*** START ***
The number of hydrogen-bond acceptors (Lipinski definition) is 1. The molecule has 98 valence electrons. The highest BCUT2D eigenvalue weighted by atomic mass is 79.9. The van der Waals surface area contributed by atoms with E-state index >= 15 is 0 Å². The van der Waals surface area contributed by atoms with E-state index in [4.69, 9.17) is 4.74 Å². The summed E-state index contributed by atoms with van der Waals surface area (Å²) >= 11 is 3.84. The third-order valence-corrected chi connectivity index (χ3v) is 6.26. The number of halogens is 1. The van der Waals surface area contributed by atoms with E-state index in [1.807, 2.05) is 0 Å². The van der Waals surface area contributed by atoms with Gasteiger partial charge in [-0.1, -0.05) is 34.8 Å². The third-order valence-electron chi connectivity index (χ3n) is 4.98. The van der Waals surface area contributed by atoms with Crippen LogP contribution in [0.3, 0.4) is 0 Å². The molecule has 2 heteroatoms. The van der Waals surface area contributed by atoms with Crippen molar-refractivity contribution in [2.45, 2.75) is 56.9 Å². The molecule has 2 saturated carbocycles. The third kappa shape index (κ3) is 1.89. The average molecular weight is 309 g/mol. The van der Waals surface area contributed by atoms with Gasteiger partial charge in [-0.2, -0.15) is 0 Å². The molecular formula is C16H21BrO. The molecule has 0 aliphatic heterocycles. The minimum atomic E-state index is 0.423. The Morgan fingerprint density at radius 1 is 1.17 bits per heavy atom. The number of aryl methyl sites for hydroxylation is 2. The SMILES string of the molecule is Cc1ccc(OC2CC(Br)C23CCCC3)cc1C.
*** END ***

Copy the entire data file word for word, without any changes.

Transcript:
The number of hydrogen-bond acceptors (Lipinski definition) is 1. The molecule has 98 valence electrons. The highest BCUT2D eigenvalue weighted by atomic mass is 79.9. The van der Waals surface area contributed by atoms with E-state index >= 15 is 0 Å². The van der Waals surface area contributed by atoms with E-state index in [4.69, 9.17) is 4.74 Å². The summed E-state index contributed by atoms with van der Waals surface area (Å²) >= 11 is 3.84. The third-order valence-corrected chi connectivity index (χ3v) is 6.26. The number of halogens is 1. The van der Waals surface area contributed by atoms with E-state index in [1.807, 2.05) is 0 Å². The van der Waals surface area contributed by atoms with Gasteiger partial charge in [-0.1, -0.05) is 34.8 Å². The third-order valence-electron chi connectivity index (χ3n) is 4.98. The van der Waals surface area contributed by atoms with Crippen LogP contribution in [0.3, 0.4) is 0 Å². The molecule has 2 heteroatoms. The van der Waals surface area contributed by atoms with Crippen molar-refractivity contribution in [2.45, 2.75) is 56.9 Å². The molecule has 2 saturated carbocycles. The third kappa shape index (κ3) is 1.89. The average molecular weight is 309 g/mol. The van der Waals surface area contributed by atoms with Gasteiger partial charge in [-0.2, -0.15) is 0 Å². The molecular formula is C16H21BrO. The molecule has 0 aliphatic heterocycles. The minimum atomic E-state index is 0.423. The Morgan fingerprint density at radius 1 is 1.17 bits per heavy atom. The number of aryl methyl sites for hydroxylation is 2. The SMILES string of the molecule is Cc1ccc(OC2CC(Br)C23CCCC3)cc1C.